By David M. Greenwald
This year in a lot of ways has been a wake up call for many in our community believing that we lived safely within what some still call the Davis bubble. But if anything, that bubble has popped as we are starting to see the rise of extremist elements in our local community.
As one letter writer in the Enterprise put it: “The city of Davis is being bullied. All year, Moms For Liberty has harassed our residents, following a national playbook of intimidation.”
She added, “Moms For Liberty has been labeled a hate group. Their Yolo Chair has doxed and harassed our teachers (despite a restraining order blocking her from school grounds), public servants, and nonprofit leaders.”
The Davis Phoenix Coalition recently published a piece in the Vanguard that noted, “We first became aware of a campaign against the rights of trans students in the Davis school district at a DJUSD Board of Education meeting in December 2022. Since then, a handful of members of the Yolo County Moms for Liberty chapter have continuously attacked the LGBTQ+ community at every level: in Davis and Woodland schools, at the Yolo County library, and at the Davis City Council.”
It would be easy to write this off as the work of a small minority of people in our community—which it very well might be.
However, these local activities easily connect with national right-wing groups.
As the Phoenix Coalition noted, “In light of how the event was portrayed by conservative national media such as Tucker Carlson’s show and on social media, we are not surprised that threats to the library and to staff followed.”
Indeed, on August 21, after the library incident, the local leader for Moms for Liberty, who still identifies as a “liberal Democrat” sent links to the media from right-wing sites: Fox News, Outkick, and the Washington Examiner.
It is a demonstration once again that what was once local is now easily connected to national movements.
But while some residents are complaining about their free speech rights—we have had multiple incidents of bomb threats which catch our attention, it is the smaller acts of intimidation and fear that we don’t see that may be more pernicious.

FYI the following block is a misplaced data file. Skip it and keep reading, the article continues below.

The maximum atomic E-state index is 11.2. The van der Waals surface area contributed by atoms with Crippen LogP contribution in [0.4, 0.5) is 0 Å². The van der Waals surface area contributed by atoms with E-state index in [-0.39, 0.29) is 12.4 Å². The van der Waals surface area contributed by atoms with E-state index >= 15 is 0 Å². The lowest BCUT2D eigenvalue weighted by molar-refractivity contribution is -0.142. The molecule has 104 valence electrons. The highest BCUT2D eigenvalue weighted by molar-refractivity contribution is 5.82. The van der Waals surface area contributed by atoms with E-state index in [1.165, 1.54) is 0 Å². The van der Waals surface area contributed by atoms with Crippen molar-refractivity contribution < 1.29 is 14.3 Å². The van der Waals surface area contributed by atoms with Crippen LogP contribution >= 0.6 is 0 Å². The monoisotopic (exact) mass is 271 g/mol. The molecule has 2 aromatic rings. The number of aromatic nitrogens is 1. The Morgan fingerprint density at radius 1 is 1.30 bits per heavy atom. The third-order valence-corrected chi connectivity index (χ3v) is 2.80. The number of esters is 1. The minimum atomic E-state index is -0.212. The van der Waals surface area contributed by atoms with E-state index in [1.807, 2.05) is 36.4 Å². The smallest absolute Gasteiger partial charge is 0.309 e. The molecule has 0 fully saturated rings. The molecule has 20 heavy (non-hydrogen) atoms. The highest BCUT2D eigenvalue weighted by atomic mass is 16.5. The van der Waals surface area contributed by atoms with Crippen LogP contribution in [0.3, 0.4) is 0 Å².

I’m not sure I expected to write an article on book bannings in California in 2023—let alone weekly updates to those articles.
It’s not just here.
Sacramento Councilmember Katie Valenzuela authored an op-ed in the Sacramento Bee this week.
Valenzuela noted, “In recent weeks, swastikas and anti-Semitic graffiti have appeared on multiple campuses in our region, including Del Dayo Elementary School in Carmichael.”
It’s not just there, on Monday, the Bee reported, “An investigation is underway by the River Delta Unified School District into antisemitic gestures allegedly made by four students at a Yolo County high school.
“The district was made aware Monday night of four Delta High School students reportedly making hateful gestures at an outside location, according to Superintendent Kathy Wright. She said the investigation began “first thing” Tuesday morning.”
The investigation came roughly 16 hours after a picture of four students performing a Nazi salute circulated on social media and garnered thousands of likes.
“We absolutely will not tolerate such horrific behaviors, and actions and appropriate disciplinary actions will be assigned immediately as these behaviors are in direct opposition to the values, beliefs and goals of our schools and the district as a whole,” Wright said in a statement.
Yes of course, but it’s not clear what local districts can do about this rising problem.
Valenzuela notes that in November, a known Proud Boy received 21 percent of the vote in a school board seat, and “a school board member within the same district, Tanya Kravchuk, has rejected funding for anti-bias training. Her reason? She’s worried the state’s curriculum will create bias against people with ‘deeply held religious beliefs,’ insisting that sections on gender do not ‘force teachers to violate their conscience.’”
These incidents occurred in San Juan Unified.
Valenzuela cites a recent series of articles from ProPublica, “Chaos at the School Board,” which she believes show a “scary trend.”
“Once considered tame, even boring, school board meetings have become culture-war battlegrounds in recent years,” the ProPublica series states. “On dozens of occasions, tensions have escalated into not just shouting matches and threats but also arrests and criminal charges.”
Indeed, Valenzuela argues, “What’s happening at San Juan is a warning bell for our region that we should all be taking very seriously.”
I don’t think I have to add to Davis readers that what’s happening in town is no isolated incident. It is a rise in extremist forces turned loose by the recent occupant of the White House that spilled over into what happened in Washington on January 6, 2021.
They are not just targeting the LGBTQ and trans communities, they are targeting the Jewish community, and really all of us.
As Valenzuela puts it, “We cannot allow hate and bigotry to go unanswered.”
This year has been a wake-up call in our community—we can no longer count on the Davis bubble to protect us and our kids from hate.
Martin Niemoller in Nazi Germany belatedly recognized the danger, failing to speak out when the Nazis came for “homosexuals” and eventually socialists, trade unionists and Jews.
“Then they came for me—and there was no one left to speak for me,” he warned.
We have tended to dismiss references to fascism and totalitarianism, believing they are hyperbole, but watch a video of January 6 again and ask yourself how far fetched it really would have been for it to have been worse.